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Aurora’s Taste of Ethiopia and El Paso

August 5, 2019

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There is something special about seeing a community, seemingly invisible much of the time, to burst forth – in all its color, music, dress – and of course food – into the public eye in celebration. 

Two days ago, Saturday, was the, among other things, the seventh “Taste of Ethiopia” event in Aurora, one of the occasions – there are several – when the Ethiopian community of Colorado, most of whom live and work in the greater Denver metropolitan area – come out in droves to celebrate their culture. In seven years it has become a major cultural event, well publicized in the local media and drawing thousands, perhaps tens of thousands.

This year’s festival was no different.

An entrepreneurial people par excellence, Ethiopian merchants of call kinds came to show their wares – Ethiopian clothing vendors,  coffee shops, restaurants, hairdressers galour. People dressed either entirely or in part in the green, yellow, red and blue of the Ethiopian flag strolled about, people of Ethiopian background of all ages speaking Amharic, Tigre, Oromo as well as English. And of course there was music.

Being there, watching this Ethiopian Community in all its vibrancy, its own singular diversity and talent, I couldn’t help thinking of my Russian-Polish Jewish grandparents who came to the United States a hundred and fifteen years ago (1904 to be precise). Of course Eastern European Jewish immigrants then and Ethiopian immigrants today are quite different, but…both come from a historically rich cultural heritage, both value education to an inordinate degree and both are attached to the food and language from whence they came. And both had/have barriers of prejudice to overcome…and overcome of them they did and will do. Read more…

To Be Iranian in Colorado Today: with Ibrahim Kazerooni and Rob Prince. KGNU – Hemispheres, Middle East Dialogues. July 23, 2019 – Transcript, Part Three

July 31, 2019

Dr. Ali Zarrin, Persian-American poet, reading his epic poem on Immigration, Immigration Rights Rally, Denver. February 4, 2019

Transcript – KGNU – Hemispheres, Middle East Dialogues. July 23, 2019 – Transcript 3

Part One, Two

This profiling, this vilification of Islam has become so extensive, again, huge, as a result of the funds received from different philanthropic organizations through this Islamophobia network. One thing which we need to keep in mind. I reject the idea that this pattern was created as a result of domestic activities alone. Once this kind of pattern becomes commonplace along with the fear it generates, it manifests itself into public policy, foreign policy and it becomes extremely detrimental and dangerous.

Unfortunately, this American philanthropy and Islamophobia given the enormous sums of money that has been provided, now Islamophobia and Islamophobia institutions have become part and parcel of the electoral process. Islam and Muslims have been systematically defined as inherently violent and this is become an integral element of thinking among the American upper echelons.

This becomes extremely dangerous and requires discussion, an organized response.

Ibrahim Kazerooni

(Discussion continued)

Rob Prince: Turning to Ibrahim, I wanted to ask you, given your extensive experience here in Colorado. You lived in Colorado for fifteen years, something like that, is that correct?

Ibrahim Kazerooni: Yes, approximately fifteen years.

Rob Prince: Now you are in the Detroit area, which has the largest Arab and Islamic population in North America – your experience in Colorado, Michigan, being someone for whom at least a part of your family heritage reaches back to Iran, can you elaborate on some of the themes that Kevin has raised?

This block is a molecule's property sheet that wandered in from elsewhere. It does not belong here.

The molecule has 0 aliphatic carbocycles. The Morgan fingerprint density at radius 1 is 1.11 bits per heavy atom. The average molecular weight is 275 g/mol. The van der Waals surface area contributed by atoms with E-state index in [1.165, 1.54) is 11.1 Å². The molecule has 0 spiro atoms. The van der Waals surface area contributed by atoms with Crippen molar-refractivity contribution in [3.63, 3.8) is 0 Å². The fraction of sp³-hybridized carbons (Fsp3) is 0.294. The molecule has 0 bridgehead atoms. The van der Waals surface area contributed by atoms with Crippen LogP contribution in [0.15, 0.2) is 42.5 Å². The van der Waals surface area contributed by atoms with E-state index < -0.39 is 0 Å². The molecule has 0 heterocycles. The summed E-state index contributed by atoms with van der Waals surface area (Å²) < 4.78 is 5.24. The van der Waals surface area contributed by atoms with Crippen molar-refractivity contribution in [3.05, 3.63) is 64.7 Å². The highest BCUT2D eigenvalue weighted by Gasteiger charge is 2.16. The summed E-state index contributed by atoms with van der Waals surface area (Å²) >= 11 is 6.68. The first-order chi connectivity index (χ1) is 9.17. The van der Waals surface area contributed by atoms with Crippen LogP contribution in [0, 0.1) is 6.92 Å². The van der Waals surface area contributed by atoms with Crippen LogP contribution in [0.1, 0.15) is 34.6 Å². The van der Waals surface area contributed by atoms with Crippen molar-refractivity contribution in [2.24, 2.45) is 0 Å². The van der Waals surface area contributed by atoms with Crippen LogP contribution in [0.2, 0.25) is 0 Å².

Ibrahim Kazerooni: Yes certainly. Listening to Kevin, my memory flooded back to what we were going through after 9-11 (September 11, 2001). At that time the same kind of thing – it was general. It was not only specifically Iranians targeted; it was right across the board effecting all Muslims and Middle Easterners – Iraqis, Iranians, Arabs, or even anyone that looked Arab which is part and parcel of how this happened, how the profiling is organized. Read more…

To Be Iranian in Colorado Today: with Ibrahim Kazerooni and Rob Prince. KGNU – Hemispheres, Middle East Dialogues. July 23, 2019 – Transcript, Part Two

July 30, 2019

CAIR Report on Islamophobia – 2019

“To Be An Iranian in Colorado” Transcript – KGNU – Hemispheres, Middle East Dialogues. July 23, 2019. Transcript – Part Two.

(Part One)

(Discussion continued)

(Note: The discussion continues with extended remarks by Kevin Amirehsani. Kevin analyzes the politics and economics of Iran for the Economist Intelligence Unit. He is also the head of the Colorado chapter of the National American-Iranian Council, or NIAC as well as a current board member of the Abrahamic Initiative, a Denver based organization committed to increasing interfaith understanding through understanding)

With that having been said, many of my Iranian many of my Iranian brothers, sisters, friends have had different experiences and I was hoping to share a few of those. There are things that go “under the radar.” These are very discriminatory events that are either directly precipitated by the U.S. government or they are U.S. government policies that indirectly have led to a violation of rights of Iranian Americans. – Kevin Amirehsani, National Iranian-American Council of Colorado

Rob Prince: To be an Iranian in Colorado, Kevin, what’s it like?

Kevin Amirehsani: What’s it like? That’s quite the question!

First off I’d like to say thanks to KGNU Host Jim Nelson for having me on; I’m a big fan of Hemispheres. Thank you to Rob and Ibrahim for all the great community work you’ve done over the years.

For me being an Iranian-American in Colorado – I’ve had largely positive experiences to be honest. People here are curious about Iran, curious about the culture. Occasionally I get the offhand comment – or a comment that makes me feel that people are curious and want to learn more about my heritage, and want to learn more about Iran.

I don’t think it’s typically coming from malice – I could be interpreting this a bit optimistically but I’ve had pretty positive interactions with Coloradans. Knock on wood! I love Colorado; it’s a great place here.

With that having been said, many of my Iranian many of my Iranian brothers, sisters, friends have had different experiences and I was hoping to share a few of those. There are things that go “under the radar.” These are very discriminatory events that are either directly precipitated by the U.S. government or they are U.S. government policies that indirectly have led to a violation of rights of Iranian Americans.